Tuna Carpaccio at Le Bernardin (Paris, France)


Tuna carpaccio is, of course, everywhere now, but before I went to the original Le Bernardin, in Paris, I had never had it before—just sushi. They did so little to it and it was just extraordinary to me in its simplicity. I admired them and was so excited when they opened in New York. (Photo: Le Bernardin cookbook)

Aspic at Alain Chapel (Mionnay, France)


At Alain Chapel, outside of Lyon, I had a cold, vegetal appetizer of aspic with white wine, frog’s legs, and squab. It was an interesting composition and I thought it was executed amazingly well. But I felt that maybe I was missing some intellectual component. Clearly, there was a deep thought here, but I didn’t get it. One of the lessons I carried from that is that food is supposed to be sensual. Too much thought and intellectualizing are not necessarily good things. (Photo: Wikimedia Commons)

Daniel Boulud’s Chilled Pea Soup


I went to dinner at the old Daniel, in the Café Boulud space, and one of the things I remember eating was an amuse-bouche of chilled pea soup with rosemary and bacon. It was probably not terribly complicated in terms of execution, but there weren’t 10 different flavors going on; there were three, and they all came together perfectly. That simplicity was something to strive for. (Photo: Daniel Krieger)

Pheasant at Chez L’Ami Louis (Paris, France)


My wife and I were in Paris and I got sick. I dragged myself to lunch at Chez L’Ami Louis and ordered the least rich thing on the menu, which was the pheasant. It wasn’t about anything except the high quality of the ingredients and a very hot stove. This absolutely wasn’t pheasant that tasted like chicken. It was gamy and simply seasoned and didn’t need anything else. It was the perfect thing for me that day, and then I dragged myself back to the hotel. (Photo:

Foie Gras


Back in the day, you couldn’t get fresh foie gras in New York. You ate it out of the can. A friend of mine in Europe, the chef Christophe Royer, prepared it in a mason jar and smuggled it to us. It was a Sunday at Chanterelle, when we closed the restaurant, and we sat there and ate the entire foie gras with a wine that was probably Sauternes. It was quite memorable. A couple of years later George Faison of D’Artagnan pulled up in a station wagon with loads of foie gras and wondered if I was interested in trying any. (Photo: D’Artagnan)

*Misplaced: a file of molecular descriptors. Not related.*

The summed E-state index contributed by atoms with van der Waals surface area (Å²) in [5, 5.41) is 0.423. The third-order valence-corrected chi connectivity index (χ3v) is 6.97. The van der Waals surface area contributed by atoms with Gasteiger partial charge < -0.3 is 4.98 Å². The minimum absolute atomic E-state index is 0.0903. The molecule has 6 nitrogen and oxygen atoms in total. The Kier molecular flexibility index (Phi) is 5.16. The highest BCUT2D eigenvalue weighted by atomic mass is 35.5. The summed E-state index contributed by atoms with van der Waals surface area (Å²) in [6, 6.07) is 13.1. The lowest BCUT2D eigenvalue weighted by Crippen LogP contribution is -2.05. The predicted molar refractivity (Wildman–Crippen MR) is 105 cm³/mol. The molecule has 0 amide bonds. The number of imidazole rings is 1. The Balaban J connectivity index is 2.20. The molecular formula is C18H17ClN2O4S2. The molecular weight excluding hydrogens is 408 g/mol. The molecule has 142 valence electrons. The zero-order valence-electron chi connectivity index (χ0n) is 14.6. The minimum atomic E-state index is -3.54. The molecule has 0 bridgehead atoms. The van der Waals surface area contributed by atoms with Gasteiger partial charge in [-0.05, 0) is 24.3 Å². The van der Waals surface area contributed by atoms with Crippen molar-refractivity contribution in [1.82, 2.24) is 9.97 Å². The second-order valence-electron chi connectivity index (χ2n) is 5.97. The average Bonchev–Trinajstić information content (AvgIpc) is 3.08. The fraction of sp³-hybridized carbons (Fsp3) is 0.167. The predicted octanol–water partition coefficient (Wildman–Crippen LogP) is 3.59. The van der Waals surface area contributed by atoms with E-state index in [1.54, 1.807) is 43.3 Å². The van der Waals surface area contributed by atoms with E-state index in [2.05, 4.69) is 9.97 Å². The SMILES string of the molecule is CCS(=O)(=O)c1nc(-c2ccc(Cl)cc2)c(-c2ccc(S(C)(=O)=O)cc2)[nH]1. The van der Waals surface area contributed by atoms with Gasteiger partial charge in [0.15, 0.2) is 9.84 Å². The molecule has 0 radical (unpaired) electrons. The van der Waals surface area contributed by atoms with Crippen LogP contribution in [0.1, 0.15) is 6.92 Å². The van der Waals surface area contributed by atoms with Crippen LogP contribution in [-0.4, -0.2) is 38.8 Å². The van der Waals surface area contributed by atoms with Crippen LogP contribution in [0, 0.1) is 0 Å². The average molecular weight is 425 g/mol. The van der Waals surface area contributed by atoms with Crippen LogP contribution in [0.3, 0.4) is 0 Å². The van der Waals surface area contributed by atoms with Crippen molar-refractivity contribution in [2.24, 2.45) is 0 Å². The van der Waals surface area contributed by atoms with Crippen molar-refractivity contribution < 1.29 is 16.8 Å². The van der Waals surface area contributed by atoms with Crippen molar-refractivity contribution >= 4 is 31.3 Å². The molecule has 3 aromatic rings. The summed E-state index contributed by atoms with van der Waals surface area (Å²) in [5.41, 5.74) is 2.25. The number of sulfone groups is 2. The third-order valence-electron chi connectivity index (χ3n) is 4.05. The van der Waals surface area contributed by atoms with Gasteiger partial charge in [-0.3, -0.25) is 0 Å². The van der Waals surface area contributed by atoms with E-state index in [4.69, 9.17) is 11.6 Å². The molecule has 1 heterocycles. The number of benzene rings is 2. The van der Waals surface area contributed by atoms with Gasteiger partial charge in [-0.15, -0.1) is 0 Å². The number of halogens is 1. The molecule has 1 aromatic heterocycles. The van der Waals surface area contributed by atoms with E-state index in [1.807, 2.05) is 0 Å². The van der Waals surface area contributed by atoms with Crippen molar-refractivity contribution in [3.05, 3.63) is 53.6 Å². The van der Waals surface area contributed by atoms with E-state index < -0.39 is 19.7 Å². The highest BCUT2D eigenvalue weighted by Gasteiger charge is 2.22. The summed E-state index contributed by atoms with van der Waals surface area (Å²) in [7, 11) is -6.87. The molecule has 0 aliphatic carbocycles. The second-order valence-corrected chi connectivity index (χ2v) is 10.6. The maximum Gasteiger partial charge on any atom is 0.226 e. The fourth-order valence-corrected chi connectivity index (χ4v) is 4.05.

Braised Beef at Benoit (Paris, France)


At Benoit, a popular bistro in Paris, I had a straightforward braised beef with carrots and chunks of calf’s foot in the sauce. It was delicious and one of those situations where you realize it’s easy to say something’s just a rustic dish or just a bistro dish, but it takes skill and technique to create these layers of flavor. The gelatin from the calf’s foot made the sauce sticky, rich, savory, and just wonderful. (Photo: Benoit)

Mom’s Lamb Chops


My mother was a not a very good cook, and not particularly interested in cooking. One thing I remember she made was broiled lamb chops. The butcher would leave the fat on them because I loved it. She always made them with mashed potatoes and peas. Early on, the peas were from the can, and then at some point we moved up a step and went to frozen peas. As a child I would take the fat and cut it off into little pieces and mix it with the peas and mashed potatoes before eating the meat. At an early age, I learned the sum is greater than its parts. (Photo: Daley Dish)

Salted Fish Fried Rice at Phoenix Garden (New York, NY)


I love Chinese food, particularly Cantonese and Szechuan—[stuff that’s] homey with intense flavors. I think it informs what I do, especially now that I feel free to pull in that direction at élan. Because we closed Chanterelle on Sundays, almost every week we went to Phoenix Garden in Chinatown. Before it moved it used to be really good; I used to see Daniel Boulud there. One of the things I specifically remember is salted fish fried rice. The rice retained its salty accent and there was a little bit of egg and scallion. A great dish was created out of a few simple ingredients. (Photo: Urbanspoon)